This post is the first of a series that will try to show how Lean Startup can be useful at various stages of an organisation’s life. My inspiration comes from entrepreneurs and intrapreneurs I have worked with throughout my career, who have wasted way too much of their time on projects that never reached the market.
This and following posts don’t, in any way shape or form, pretend to be the recipe to a successful startup or project. Hopefully, however, they will give entrepreneurs and intrapreneurs a new outlook on management, new ideas and new tools to help them achieve their goals.
What is Lean Startup?
I have often referred to Lean Startup as a tool box but it is so much more than that. Lean Startup:
- Gives you a way to look at problems and questions that always keeps in mind the raison d’être of your organisation
- Helps you to prevent wasting your time developing products or services that no one wants or is willing to pay for
- Exposes you to management tools and processes adapted to extreme market uncertainty
- Brings structure and discipline during chaotic times hence reducing some of the risks
- Creates a culture that enables the real power of any organisation; maximising the use of the brain power and creativity of internal and external resources
- Introduces you into a community of people whose mindset is to help one another.
In my observations these last two elements, although not the better known ones in Lean Startup, are the most powerful ones.
Understanding the basics of Lean Startup is necessary if you wish to apply it in your organisation. This series will not spend much time explaining them, instead focusing on the practice of Lean Startup. Hence I am sharing with you a short list of what I consider the best references to understand Lean Startup. These are not even the tip of the iceberg as to what can be found on the web. They are, however, sufficient to give you an excellent comprehension of the basics and more.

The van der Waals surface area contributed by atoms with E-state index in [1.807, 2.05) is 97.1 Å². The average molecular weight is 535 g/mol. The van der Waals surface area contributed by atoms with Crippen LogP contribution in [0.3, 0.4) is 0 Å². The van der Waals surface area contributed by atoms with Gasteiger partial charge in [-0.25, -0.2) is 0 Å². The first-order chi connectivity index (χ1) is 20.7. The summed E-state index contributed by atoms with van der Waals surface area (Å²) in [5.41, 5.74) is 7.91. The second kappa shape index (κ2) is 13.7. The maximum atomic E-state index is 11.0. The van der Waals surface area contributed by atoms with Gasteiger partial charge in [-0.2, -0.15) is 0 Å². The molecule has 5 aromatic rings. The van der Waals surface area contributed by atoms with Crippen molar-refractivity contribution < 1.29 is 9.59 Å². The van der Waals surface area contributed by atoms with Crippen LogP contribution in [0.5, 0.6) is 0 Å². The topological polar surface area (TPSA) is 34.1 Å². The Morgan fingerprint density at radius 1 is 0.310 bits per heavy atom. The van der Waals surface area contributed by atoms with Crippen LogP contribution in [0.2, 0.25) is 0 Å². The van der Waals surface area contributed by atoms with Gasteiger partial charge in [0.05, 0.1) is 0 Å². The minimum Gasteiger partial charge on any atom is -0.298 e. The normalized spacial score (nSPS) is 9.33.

- The book that started it all – The Lean Startup by Eric Ries
- Eric Ries’s blog: http://www.startuplessonslearned.com/
- Free, 6-hour course given by Eric, Steve Blank, Ash Maurya and others: https://www.udemy.com/lean-startup-sxsw-2012-videos-and-presentations/https://www.youtube.com/user/leanstartupconf/
- Official LS conference Youtube channel: Leanstartupconf
- Lean Startup Wiki: http://leanstartup.pbworks.com/w/page/15765221/FrontPage
- Ash Maurya’s website: http://leanstack.com/
There are millions of other web references. Many of them are excellent.
If you are new to Lean Startup, I urge you to start with the references above.
Lean Startup is getting to be a bit like a holy book. Some read it and understand the concepts behind it and apply them well. Others read it, retain the words but don’t really understand the concepts behind them so they interpret it their own way, sometimes with disastrous results. Yet others still, haven’t even read the book, use the buzz words like MVP and pivot but have no clue as to what they really mean. Hence, always be critical of what you read on Lean Startup, even the posts on this blog.
Why we need Lean Startup
Organising the Montreal Lean Startup Circle, as well as working with entrepreneurs as a consultant, a coach and a mentor, has proven to me that when properly applied, Lean Startup has the potential to take a mediocre idea and evolve it into a lucrative business (figuratively in the case of NPOs). It will also show quickly when an idea is so bad (in the context of achieving your business goals) that it needs to die.
Current management models, which were created in a different era, are no longer suited or efficient in uncertain markets. The astronomical failure rates of startups in North America and the incapacity of our large enterprises to innovate are proof.
It is time to think differently. It is time to act intelligently.
This series will examine how Lean Startup can be applied throughout the entire life cycle of an organisation. Our next post will look at how Lean Startup can help during the ideation stage.
 In case you ever wondered, Ries is pronounced rice in Europe but Eric, who is American, pronounces his last name reess.